On the Duke and Duchess of Cambridge’s tenth wedding anniversary on April 29th we look back at why the British royals wear Welsh gold wedding bands.
While celebrities tend to choose wedding bands adorned with diamonds to match the bling of their engagement rings, British royalty including the Duchess of Cambridge and the Duchess of Sussex opt for something more understated. For nearly 100 years Britain’s senior royals have worn plain yellow gold wedding rings and this regal metal has derived from Wales – the rarest, most expensive in the world with Welsh gold bullion worth up to five times the spot price.
The custom started with the Queen Mother in 1923 when a nugget of pure gold from the Clogau St David’s mine in North Wales was gifted to the royal family, a piece of which was used to make the then Lady Elizabeth Bowes-Lyon’s wedding ring for her marriage to the future King George V1. That same nugget was used to craft wedding bands for Queen Elizabeth, Princess Margaret, Princess Anne and Princess Diana.
Handily in the 1980s the Queen was gifted more gold from Wales. 36kg was presented by the Royal British Legion part of which was used to make Sarah, Duchess of York and, it’s thought, Sophie, Countess of Wessex’s wedding rings. And 1kg was gifted from Gwynfynydd mine in celebration of the Queen’s 60thbirthday. This is likely the source of Catherine and Meghan’s wedding rings.
Ahead of the Duke and Duchess of Cambridge’s nuptials St James’s Palace made the statement; “The wedding ring that Catherine Middleton will wear will be made of Welsh gold. The gold was given to Prince William by The Queen shortly after the couple were engaged. It has been in the family’s possession for some years and has been in the care of the Royal Jewellers. There are no further details on which mine the gold was mined from.”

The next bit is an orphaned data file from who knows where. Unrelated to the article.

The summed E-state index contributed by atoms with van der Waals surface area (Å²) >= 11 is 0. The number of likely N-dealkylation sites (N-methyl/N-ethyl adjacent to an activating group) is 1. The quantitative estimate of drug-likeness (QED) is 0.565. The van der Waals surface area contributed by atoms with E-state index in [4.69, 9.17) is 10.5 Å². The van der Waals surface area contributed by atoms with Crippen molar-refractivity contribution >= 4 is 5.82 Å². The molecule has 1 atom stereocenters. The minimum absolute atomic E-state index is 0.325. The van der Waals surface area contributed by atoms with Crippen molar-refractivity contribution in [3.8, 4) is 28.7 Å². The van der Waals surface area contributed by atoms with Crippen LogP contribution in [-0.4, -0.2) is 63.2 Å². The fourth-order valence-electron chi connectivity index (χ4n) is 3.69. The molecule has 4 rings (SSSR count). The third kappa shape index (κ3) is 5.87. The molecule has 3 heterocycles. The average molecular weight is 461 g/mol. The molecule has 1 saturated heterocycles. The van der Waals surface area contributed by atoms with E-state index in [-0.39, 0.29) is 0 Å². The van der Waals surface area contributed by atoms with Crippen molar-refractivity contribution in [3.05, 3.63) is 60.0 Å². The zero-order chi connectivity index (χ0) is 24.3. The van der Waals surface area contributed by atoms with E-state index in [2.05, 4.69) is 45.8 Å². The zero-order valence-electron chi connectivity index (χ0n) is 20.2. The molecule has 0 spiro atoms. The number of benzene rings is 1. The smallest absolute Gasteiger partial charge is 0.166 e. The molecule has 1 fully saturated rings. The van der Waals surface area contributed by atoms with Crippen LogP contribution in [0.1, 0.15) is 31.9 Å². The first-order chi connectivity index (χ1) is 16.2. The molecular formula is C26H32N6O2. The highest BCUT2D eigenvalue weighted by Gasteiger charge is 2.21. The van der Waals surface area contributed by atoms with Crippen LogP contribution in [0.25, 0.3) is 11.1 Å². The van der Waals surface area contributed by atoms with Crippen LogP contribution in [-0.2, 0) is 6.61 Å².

Sitting half hidden by her huge sapphire engagement ring, Catherine’s slim yellow gold wedding band was made by royal warrant holders Wartski. Fittingly the jeweller was founded in North Wales and has a store in St James’s, just around the corner from Prince William’s London home at the time.
Similarly at the time of the Duke and Duchess of Cambridge’s marriage Kensington Palace made the statement; “Ms Markle’s ring has been fashioned from a piece of Welsh gold, gifted by Her Majesty The Queen.” The band was made by Cleave and Company which also holds royal warrants and is the jeweller Prince Harry chose to create his now wife’s engagement ring. A spokesperson for Cleave says they were asked to produce “a classic 18 ct gold wedding band” for the Duchess. The ring appears to be daintily slim, in keeping with Meghan’s apparent fondness for delicate jewellery.
Gold hasn’t been extracted in Wales since 1998 however Alba Mineral Resources who took over Clogau in 2018 plans to reopen the mine and has also submitted an application for exploratory digs on nearby land in Snowdonia. So there could be a new Welsh Gold Rush on the way which would ensure the royals’ wedding ring tradition continuing for some years yet.